For others of us, we come to know Thom as the recognized scholar on the history of Pewabic Pottery. The pottery was founded in 1903 by the artist Mary Chase Perry Stratton and Horace James Caulkins, a high-heat kiln specialist. Their blend of art and technology gave their pottery its distinctive iridescence that became Detroit's contribution to the International Arts and Crafts movement. Thom was curator and archivist of Michigan State University's Pewabic Pottery from 1974-1981, intervening to save its archives. In characteristic style, he helped safeguard the Pottery's future by helping found The Pewabic Society Inc. in 1979, serving as its president in 1988-1989. He worked with the Detroit Historical Museum in 1979 to mount the exhibit "Pewabic in Architecture," writing the exhibition catalogue that introduced many to Pewabic. Exhibitions he curated at MSU, the DIA, UM Museum of Art, Marshall M. Fredericks Sculpture Museum in Saginaw, and Pewabic Pottery itself helped ensure that people recognize the pottery's influence. Most significantly, Thom has completed the research and writing for what will be an 800-page book on the history of Pewabic Pottery; it awaits completion.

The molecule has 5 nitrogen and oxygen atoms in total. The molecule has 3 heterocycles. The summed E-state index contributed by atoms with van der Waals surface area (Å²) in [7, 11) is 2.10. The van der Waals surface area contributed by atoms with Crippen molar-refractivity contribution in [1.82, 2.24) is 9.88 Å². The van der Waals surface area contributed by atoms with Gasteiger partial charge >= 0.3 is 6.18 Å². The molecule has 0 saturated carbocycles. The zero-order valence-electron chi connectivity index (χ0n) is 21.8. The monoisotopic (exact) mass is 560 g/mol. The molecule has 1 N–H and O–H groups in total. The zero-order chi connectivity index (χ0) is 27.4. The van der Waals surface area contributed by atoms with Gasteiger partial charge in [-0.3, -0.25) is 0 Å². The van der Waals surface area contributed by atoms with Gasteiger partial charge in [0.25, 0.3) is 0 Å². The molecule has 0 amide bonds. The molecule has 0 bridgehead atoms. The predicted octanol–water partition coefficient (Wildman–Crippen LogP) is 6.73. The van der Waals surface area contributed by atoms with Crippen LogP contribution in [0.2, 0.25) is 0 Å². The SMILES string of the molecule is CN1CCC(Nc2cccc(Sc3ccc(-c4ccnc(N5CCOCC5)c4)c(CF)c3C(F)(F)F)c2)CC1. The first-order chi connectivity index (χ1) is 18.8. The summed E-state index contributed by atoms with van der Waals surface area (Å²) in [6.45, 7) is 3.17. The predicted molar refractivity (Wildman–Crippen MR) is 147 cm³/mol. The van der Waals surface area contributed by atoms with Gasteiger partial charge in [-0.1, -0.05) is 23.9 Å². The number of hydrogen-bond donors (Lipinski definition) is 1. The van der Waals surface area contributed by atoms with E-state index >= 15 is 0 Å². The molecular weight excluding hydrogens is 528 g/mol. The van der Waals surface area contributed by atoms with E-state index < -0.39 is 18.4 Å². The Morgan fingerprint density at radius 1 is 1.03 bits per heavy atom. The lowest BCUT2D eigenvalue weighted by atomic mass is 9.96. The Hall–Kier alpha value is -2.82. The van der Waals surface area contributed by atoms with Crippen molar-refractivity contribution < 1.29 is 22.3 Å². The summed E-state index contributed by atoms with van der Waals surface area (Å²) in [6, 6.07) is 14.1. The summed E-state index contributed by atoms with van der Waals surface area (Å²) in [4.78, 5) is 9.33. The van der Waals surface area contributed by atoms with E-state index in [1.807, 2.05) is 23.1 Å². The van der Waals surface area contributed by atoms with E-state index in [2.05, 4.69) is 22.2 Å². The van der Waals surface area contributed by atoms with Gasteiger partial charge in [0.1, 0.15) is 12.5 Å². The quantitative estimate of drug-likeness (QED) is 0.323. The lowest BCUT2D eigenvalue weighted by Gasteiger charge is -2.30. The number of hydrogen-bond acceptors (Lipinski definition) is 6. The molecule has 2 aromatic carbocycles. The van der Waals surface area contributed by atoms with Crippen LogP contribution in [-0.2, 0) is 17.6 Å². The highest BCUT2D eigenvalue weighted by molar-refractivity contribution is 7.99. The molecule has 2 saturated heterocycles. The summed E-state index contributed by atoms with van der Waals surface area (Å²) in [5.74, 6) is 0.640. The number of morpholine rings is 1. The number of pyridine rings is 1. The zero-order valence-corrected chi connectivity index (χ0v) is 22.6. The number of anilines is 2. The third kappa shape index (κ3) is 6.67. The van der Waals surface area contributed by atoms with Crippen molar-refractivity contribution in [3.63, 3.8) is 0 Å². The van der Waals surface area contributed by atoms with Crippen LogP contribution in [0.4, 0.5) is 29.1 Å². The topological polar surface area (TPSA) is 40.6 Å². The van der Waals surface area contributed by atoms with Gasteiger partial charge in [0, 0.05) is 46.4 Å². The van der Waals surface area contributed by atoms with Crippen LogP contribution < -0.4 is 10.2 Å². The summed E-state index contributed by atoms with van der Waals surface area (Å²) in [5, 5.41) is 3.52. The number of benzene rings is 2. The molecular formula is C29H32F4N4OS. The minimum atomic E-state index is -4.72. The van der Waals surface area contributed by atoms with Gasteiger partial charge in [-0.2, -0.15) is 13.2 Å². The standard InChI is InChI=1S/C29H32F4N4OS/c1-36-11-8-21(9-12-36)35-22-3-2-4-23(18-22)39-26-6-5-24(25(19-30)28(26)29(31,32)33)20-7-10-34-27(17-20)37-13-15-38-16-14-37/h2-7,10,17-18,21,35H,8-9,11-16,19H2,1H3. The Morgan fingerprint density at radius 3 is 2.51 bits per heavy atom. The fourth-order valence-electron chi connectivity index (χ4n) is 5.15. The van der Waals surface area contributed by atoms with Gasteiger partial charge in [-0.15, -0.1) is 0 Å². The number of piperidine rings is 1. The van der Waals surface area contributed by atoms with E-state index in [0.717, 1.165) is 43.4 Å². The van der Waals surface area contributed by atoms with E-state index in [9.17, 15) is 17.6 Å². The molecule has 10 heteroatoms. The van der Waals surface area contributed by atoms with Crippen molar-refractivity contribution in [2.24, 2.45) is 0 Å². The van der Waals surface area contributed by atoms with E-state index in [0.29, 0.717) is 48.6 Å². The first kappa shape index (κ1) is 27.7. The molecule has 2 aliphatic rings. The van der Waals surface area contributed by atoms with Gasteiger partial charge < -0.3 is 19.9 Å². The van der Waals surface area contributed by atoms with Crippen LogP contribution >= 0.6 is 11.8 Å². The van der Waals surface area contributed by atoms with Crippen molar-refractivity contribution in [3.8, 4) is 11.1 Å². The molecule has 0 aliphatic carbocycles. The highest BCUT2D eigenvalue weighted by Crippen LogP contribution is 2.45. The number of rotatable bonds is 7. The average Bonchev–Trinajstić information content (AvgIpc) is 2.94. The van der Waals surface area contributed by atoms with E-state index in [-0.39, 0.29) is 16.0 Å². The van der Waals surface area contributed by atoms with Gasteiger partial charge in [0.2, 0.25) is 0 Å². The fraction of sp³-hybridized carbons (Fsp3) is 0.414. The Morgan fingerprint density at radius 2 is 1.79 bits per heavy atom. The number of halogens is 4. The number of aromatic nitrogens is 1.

Beyond Thom's commitments to the legacy of Charles Lang Freer and Mary Chase Perry Stratton, there is much more to his guarantee that Detroit's early cultural life will not go unrecognized.
For example, Thom was the principal historian for the Scarab Club for many years and served as its President. The Scarab Club was founded in 1907 by a group of artists who enjoyed meeting to discuss art and socialize. Intertwined with the birth of the automobile industry, the club also attracted business people involved in automobile design who also loved the arts and had the wealth to be patrons. Thom's involvement has helped ensure that the club continues to be a driving force in the artistic community by championing artistic diversity, hosting events open to the public, and maintaining an artists' gallery and studio.
Thom lives in Indian Village. True to everything he does, he is not content to simply occupy a home in this National Register district. Historically, Indian Village was an affluent neighborhood located on Detroit's east side. Many of its early 20th century homes were built by prominent architects such as Albert Kahn, Louis Kamper, and William Stratton for many of the area's most prominent citizens. Thom, as founder of the extraordinarily rich Indian Village Archives, has helped provide the intellectual framework for owners who want to research their homes, establish an informed basis for their restoration work, and make their annual Village Tours an educational experience.